SAX and XSLT are both included in the JAXP (Java API for XML Processing) API, which has been a part of J2SE since version 1.4.

Overview of the examples

This section introduces the examples included with this article and introduces you to the possibilities of SAX and XSLT.

Running the examples

If you are not interested in running the examples, skip this section. This article, however, relies heavily on the code examples, so I advise you to at least look at the code. The examples have been tested with J2SE 1.4.2 on the Windows environment. No other packages are needed to run the applications. The instructions, however, assume you use the Ant build tool. If you don't want to use Ant, you can still build and run the examples, but that requires a bit more work.

Detailed instructions are in the README.txt file included in the zip file downloadable from Resources. Once you have unzipped the package and set the relevant environment variables (explained in README.txt), you can use the following Ant commands:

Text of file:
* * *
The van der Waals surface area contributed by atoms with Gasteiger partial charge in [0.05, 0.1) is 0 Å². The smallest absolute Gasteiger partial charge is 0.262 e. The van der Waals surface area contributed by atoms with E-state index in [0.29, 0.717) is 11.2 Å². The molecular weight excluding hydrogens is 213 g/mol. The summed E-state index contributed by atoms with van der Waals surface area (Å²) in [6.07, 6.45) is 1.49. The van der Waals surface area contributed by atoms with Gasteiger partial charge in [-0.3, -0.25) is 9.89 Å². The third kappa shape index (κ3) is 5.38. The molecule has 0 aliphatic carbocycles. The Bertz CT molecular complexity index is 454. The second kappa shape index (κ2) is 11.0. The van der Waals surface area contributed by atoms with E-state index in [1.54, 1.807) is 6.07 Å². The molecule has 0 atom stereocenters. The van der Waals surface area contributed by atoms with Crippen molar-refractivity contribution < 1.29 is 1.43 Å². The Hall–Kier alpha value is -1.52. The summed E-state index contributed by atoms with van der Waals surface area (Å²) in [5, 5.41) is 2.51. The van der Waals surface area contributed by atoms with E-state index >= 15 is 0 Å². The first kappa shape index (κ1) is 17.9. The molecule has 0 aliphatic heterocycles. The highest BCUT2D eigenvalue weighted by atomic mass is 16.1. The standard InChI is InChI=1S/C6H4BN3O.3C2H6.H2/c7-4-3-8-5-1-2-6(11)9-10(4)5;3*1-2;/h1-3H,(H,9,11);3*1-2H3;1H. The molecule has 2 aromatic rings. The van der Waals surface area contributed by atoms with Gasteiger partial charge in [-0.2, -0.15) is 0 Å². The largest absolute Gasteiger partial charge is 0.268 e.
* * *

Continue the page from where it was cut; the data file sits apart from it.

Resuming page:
• ant build: Erases the files created in the build and compiles the whole source code again
  • ant clean: Erases the files created in the build
  • ant example1: Runs Example 1
  • ant example2: Runs Example 2
  • ant example2b: Runs Example 2b (a variation of Example 2)
  • ant example3: Runs Example 3
  • ant example4: Runs Example 4

Overview of Example 1

Though Example 1 is a basic XSLT transformer, introducing it proves necessary because it represents the basis on which the following examples are built. Figure 1 shows Example 1's conceptual picture.

Figure 1. Conceptual view of Example 1. Click on thumbnail to view full-sized image.

The input data (1.1) is proprietary XML data, which models the report of the customers' orders. The data looks like this:


<?xml version="1.0"?>